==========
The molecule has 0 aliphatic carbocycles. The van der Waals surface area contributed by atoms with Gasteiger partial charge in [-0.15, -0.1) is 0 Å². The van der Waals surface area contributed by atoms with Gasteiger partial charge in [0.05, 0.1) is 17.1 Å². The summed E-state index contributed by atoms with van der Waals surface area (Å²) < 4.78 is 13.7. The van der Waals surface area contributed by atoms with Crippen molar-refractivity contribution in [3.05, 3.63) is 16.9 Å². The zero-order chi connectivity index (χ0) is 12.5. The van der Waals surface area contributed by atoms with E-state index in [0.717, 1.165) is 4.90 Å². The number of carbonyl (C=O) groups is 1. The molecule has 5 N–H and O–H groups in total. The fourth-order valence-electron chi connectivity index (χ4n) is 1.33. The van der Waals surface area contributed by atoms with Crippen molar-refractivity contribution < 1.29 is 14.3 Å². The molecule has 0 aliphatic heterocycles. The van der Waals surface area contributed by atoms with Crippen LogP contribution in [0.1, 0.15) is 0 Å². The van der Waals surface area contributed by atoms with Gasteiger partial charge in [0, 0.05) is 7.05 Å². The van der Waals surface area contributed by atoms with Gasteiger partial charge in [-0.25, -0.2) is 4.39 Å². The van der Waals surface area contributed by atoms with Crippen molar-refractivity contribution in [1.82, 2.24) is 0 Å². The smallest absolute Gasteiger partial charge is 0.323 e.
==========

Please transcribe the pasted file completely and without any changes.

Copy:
The molecule has 0 aliphatic carbocycles. The van der Waals surface area contributed by atoms with Gasteiger partial charge in [-0.15, -0.1) is 0 Å². The van der Waals surface area contributed by atoms with Gasteiger partial charge in [0.05, 0.1) is 17.1 Å². The summed E-state index contributed by atoms with van der Waals surface area (Å²) < 4.78 is 13.7. The van der Waals surface area contributed by atoms with Crippen molar-refractivity contribution in [3.05, 3.63) is 16.9 Å². The zero-order chi connectivity index (χ0) is 12.5. The van der Waals surface area contributed by atoms with E-state index in [0.717, 1.165) is 4.90 Å². The number of carbonyl (C=O) groups is 1. The molecule has 5 N–H and O–H groups in total. The fourth-order valence-electron chi connectivity index (χ4n) is 1.33. The van der Waals surface area contributed by atoms with Crippen molar-refractivity contribution < 1.29 is 14.3 Å². The molecule has 0 aliphatic heterocycles. The van der Waals surface area contributed by atoms with Crippen LogP contribution in [0.1, 0.15) is 0 Å². The van der Waals surface area contributed by atoms with Gasteiger partial charge in [0, 0.05) is 7.05 Å². The van der Waals surface area contributed by atoms with Gasteiger partial charge in [-0.25, -0.2) is 4.39 Å². The van der Waals surface area contributed by atoms with Crippen molar-refractivity contribution in [1.82, 2.24) is 0 Å². The smallest absolute Gasteiger partial charge is 0.323 e.